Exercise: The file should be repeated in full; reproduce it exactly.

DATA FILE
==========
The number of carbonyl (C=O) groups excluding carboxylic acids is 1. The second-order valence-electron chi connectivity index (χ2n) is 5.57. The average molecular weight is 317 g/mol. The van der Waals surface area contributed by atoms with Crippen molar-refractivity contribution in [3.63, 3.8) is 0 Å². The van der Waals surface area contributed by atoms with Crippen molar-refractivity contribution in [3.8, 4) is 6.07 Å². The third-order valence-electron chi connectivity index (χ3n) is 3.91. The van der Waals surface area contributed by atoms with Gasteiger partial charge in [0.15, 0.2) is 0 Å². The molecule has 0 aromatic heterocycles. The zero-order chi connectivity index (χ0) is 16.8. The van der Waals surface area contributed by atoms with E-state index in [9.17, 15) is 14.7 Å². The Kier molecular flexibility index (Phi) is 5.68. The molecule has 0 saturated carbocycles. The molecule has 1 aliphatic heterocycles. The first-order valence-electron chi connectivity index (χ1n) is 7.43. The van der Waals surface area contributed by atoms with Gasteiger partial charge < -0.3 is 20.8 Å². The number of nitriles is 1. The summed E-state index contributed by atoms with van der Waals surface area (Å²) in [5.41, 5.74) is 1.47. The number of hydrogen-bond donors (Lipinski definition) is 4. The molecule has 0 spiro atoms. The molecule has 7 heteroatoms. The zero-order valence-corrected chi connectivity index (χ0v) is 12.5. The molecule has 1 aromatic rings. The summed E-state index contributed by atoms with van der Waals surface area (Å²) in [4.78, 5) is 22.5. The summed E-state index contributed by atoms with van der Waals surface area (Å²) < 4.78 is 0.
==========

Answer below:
The number of carbonyl (C=O) groups excluding carboxylic acids is 1. The second-order valence-electron chi connectivity index (χ2n) is 5.57. The average molecular weight is 317 g/mol. The van der Waals surface area contributed by atoms with Crippen molar-refractivity contribution in [3.63, 3.8) is 0 Å². The van der Waals surface area contributed by atoms with Crippen molar-refractivity contribution in [3.8, 4) is 6.07 Å². The third-order valence-electron chi connectivity index (χ3n) is 3.91. The van der Waals surface area contributed by atoms with Gasteiger partial charge in [0.15, 0.2) is 0 Å². The molecule has 0 aromatic heterocycles. The zero-order chi connectivity index (χ0) is 16.8. The van der Waals surface area contributed by atoms with E-state index in [9.17, 15) is 14.7 Å². The Kier molecular flexibility index (Phi) is 5.68. The molecule has 0 saturated carbocycles. The molecule has 1 aliphatic heterocycles. The first-order valence-electron chi connectivity index (χ1n) is 7.43. The van der Waals surface area contributed by atoms with Gasteiger partial charge < -0.3 is 20.8 Å². The number of nitriles is 1. The summed E-state index contributed by atoms with van der Waals surface area (Å²) in [5.41, 5.74) is 1.47. The number of hydrogen-bond donors (Lipinski definition) is 4. The molecule has 0 spiro atoms. The molecule has 7 heteroatoms. The zero-order valence-corrected chi connectivity index (χ0v) is 12.5. The molecule has 1 aromatic rings. The summed E-state index contributed by atoms with van der Waals surface area (Å²) in [4.78, 5) is 22.5. The summed E-state index contributed by atoms with van der Waals surface area (Å²) < 4.78 is 0.